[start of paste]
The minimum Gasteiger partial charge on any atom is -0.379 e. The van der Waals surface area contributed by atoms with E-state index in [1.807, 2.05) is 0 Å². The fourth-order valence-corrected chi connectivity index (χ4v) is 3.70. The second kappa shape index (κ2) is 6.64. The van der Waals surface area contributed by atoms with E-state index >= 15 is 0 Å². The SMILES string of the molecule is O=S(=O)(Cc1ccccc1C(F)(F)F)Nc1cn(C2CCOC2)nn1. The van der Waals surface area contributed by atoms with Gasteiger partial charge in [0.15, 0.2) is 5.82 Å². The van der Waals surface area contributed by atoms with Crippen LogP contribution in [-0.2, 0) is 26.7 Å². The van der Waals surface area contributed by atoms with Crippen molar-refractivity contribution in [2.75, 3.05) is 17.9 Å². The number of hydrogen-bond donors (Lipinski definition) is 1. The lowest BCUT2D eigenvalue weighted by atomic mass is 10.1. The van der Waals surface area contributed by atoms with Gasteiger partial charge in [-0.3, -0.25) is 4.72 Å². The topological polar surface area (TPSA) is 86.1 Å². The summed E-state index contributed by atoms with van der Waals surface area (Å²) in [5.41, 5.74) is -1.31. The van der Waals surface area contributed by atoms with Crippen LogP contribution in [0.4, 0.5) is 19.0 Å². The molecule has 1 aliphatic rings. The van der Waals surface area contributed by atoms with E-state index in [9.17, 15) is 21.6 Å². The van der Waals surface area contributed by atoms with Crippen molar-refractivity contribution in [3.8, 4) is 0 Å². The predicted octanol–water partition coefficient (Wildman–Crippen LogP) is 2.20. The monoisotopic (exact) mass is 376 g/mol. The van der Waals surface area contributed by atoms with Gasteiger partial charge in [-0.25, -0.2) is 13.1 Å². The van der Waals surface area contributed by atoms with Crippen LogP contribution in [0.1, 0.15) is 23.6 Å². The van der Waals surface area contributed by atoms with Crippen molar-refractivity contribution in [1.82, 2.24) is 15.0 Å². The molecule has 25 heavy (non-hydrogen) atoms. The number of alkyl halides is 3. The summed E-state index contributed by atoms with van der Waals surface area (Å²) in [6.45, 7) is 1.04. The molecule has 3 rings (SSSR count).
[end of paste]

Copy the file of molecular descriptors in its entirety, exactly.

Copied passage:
The minimum Gasteiger partial charge on any atom is -0.379 e. The van der Waals surface area contributed by atoms with E-state index in [1.807, 2.05) is 0 Å². The fourth-order valence-corrected chi connectivity index (χ4v) is 3.70. The second kappa shape index (κ2) is 6.64. The van der Waals surface area contributed by atoms with E-state index >= 15 is 0 Å². The SMILES string of the molecule is O=S(=O)(Cc1ccccc1C(F)(F)F)Nc1cn(C2CCOC2)nn1. The van der Waals surface area contributed by atoms with Gasteiger partial charge in [0.15, 0.2) is 5.82 Å². The van der Waals surface area contributed by atoms with Crippen LogP contribution in [-0.2, 0) is 26.7 Å². The van der Waals surface area contributed by atoms with Crippen molar-refractivity contribution in [2.75, 3.05) is 17.9 Å². The number of hydrogen-bond donors (Lipinski definition) is 1. The lowest BCUT2D eigenvalue weighted by atomic mass is 10.1. The van der Waals surface area contributed by atoms with Gasteiger partial charge in [-0.3, -0.25) is 4.72 Å². The topological polar surface area (TPSA) is 86.1 Å². The summed E-state index contributed by atoms with van der Waals surface area (Å²) in [5.41, 5.74) is -1.31. The van der Waals surface area contributed by atoms with Crippen LogP contribution in [0.4, 0.5) is 19.0 Å². The molecule has 1 aliphatic rings. The van der Waals surface area contributed by atoms with E-state index in [9.17, 15) is 21.6 Å². The van der Waals surface area contributed by atoms with Crippen molar-refractivity contribution in [3.8, 4) is 0 Å². The predicted octanol–water partition coefficient (Wildman–Crippen LogP) is 2.20. The monoisotopic (exact) mass is 376 g/mol. The van der Waals surface area contributed by atoms with Gasteiger partial charge in [-0.25, -0.2) is 13.1 Å². The van der Waals surface area contributed by atoms with Crippen LogP contribution in [0.1, 0.15) is 23.6 Å². The van der Waals surface area contributed by atoms with Crippen molar-refractivity contribution in [1.82, 2.24) is 15.0 Å². The molecule has 25 heavy (non-hydrogen) atoms. The number of alkyl halides is 3. The summed E-state index contributed by atoms with van der Waals surface area (Å²) in [6.45, 7) is 1.04. The molecule has 3 rings (SSSR count).